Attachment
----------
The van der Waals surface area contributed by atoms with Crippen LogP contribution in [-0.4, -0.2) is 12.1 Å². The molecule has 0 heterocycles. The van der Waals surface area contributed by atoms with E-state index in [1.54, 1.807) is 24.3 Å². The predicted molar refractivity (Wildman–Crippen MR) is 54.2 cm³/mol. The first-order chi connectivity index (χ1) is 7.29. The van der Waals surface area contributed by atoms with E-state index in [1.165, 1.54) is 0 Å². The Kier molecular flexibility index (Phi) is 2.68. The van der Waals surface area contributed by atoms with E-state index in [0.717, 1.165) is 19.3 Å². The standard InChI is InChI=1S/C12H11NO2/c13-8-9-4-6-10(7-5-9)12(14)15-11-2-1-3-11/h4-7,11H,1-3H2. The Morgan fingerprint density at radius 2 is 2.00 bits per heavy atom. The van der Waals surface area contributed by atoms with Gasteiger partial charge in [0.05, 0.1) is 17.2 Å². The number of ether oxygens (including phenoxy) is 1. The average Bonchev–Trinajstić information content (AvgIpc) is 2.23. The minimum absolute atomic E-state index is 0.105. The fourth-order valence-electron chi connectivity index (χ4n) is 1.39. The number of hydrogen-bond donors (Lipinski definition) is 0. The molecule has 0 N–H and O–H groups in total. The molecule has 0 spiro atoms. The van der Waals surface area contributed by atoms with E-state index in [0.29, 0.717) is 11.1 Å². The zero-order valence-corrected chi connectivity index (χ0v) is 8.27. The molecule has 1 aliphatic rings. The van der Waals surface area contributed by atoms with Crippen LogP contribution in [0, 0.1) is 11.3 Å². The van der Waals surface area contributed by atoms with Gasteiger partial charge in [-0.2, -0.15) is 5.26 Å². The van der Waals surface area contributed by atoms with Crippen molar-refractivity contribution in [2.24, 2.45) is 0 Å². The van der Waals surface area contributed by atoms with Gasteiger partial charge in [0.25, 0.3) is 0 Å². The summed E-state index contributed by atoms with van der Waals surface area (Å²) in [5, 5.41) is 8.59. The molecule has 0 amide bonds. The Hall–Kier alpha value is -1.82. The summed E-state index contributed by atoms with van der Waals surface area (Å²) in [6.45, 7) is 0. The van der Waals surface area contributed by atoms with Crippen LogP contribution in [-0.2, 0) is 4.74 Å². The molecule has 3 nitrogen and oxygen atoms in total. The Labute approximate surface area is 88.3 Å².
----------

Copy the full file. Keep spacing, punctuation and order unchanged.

The van der Waals surface area contributed by atoms with Crippen LogP contribution in [-0.4, -0.2) is 12.1 Å². The molecule has 0 heterocycles. The van der Waals surface area contributed by atoms with E-state index in [1.54, 1.807) is 24.3 Å². The predicted molar refractivity (Wildman–Crippen MR) is 54.2 cm³/mol. The first-order chi connectivity index (χ1) is 7.29. The van der Waals surface area contributed by atoms with E-state index in [1.165, 1.54) is 0 Å². The Kier molecular flexibility index (Phi) is 2.68. The van der Waals surface area contributed by atoms with E-state index in [0.717, 1.165) is 19.3 Å². The standard InChI is InChI=1S/C12H11NO2/c13-8-9-4-6-10(7-5-9)12(14)15-11-2-1-3-11/h4-7,11H,1-3H2. The Morgan fingerprint density at radius 2 is 2.00 bits per heavy atom. The van der Waals surface area contributed by atoms with Gasteiger partial charge in [0.05, 0.1) is 17.2 Å². The number of ether oxygens (including phenoxy) is 1. The average Bonchev–Trinajstić information content (AvgIpc) is 2.23. The minimum absolute atomic E-state index is 0.105. The fourth-order valence-electron chi connectivity index (χ4n) is 1.39. The number of hydrogen-bond donors (Lipinski definition) is 0. The molecule has 0 N–H and O–H groups in total. The molecule has 0 spiro atoms. The van der Waals surface area contributed by atoms with E-state index in [0.29, 0.717) is 11.1 Å². The zero-order valence-corrected chi connectivity index (χ0v) is 8.27. The molecule has 1 aliphatic rings. The van der Waals surface area contributed by atoms with Crippen LogP contribution in [0, 0.1) is 11.3 Å². The van der Waals surface area contributed by atoms with Gasteiger partial charge in [-0.2, -0.15) is 5.26 Å². The van der Waals surface area contributed by atoms with Crippen molar-refractivity contribution in [2.24, 2.45) is 0 Å². The van der Waals surface area contributed by atoms with Gasteiger partial charge in [0.25, 0.3) is 0 Å². The summed E-state index contributed by atoms with van der Waals surface area (Å²) in [5, 5.41) is 8.59. The molecule has 0 amide bonds. The Hall–Kier alpha value is -1.82. The summed E-state index contributed by atoms with van der Waals surface area (Å²) in [6.45, 7) is 0. The van der Waals surface area contributed by atoms with Crippen LogP contribution in [-0.2, 0) is 4.74 Å². The molecule has 3 nitrogen and oxygen atoms in total. The Labute approximate surface area is 88.3 Å².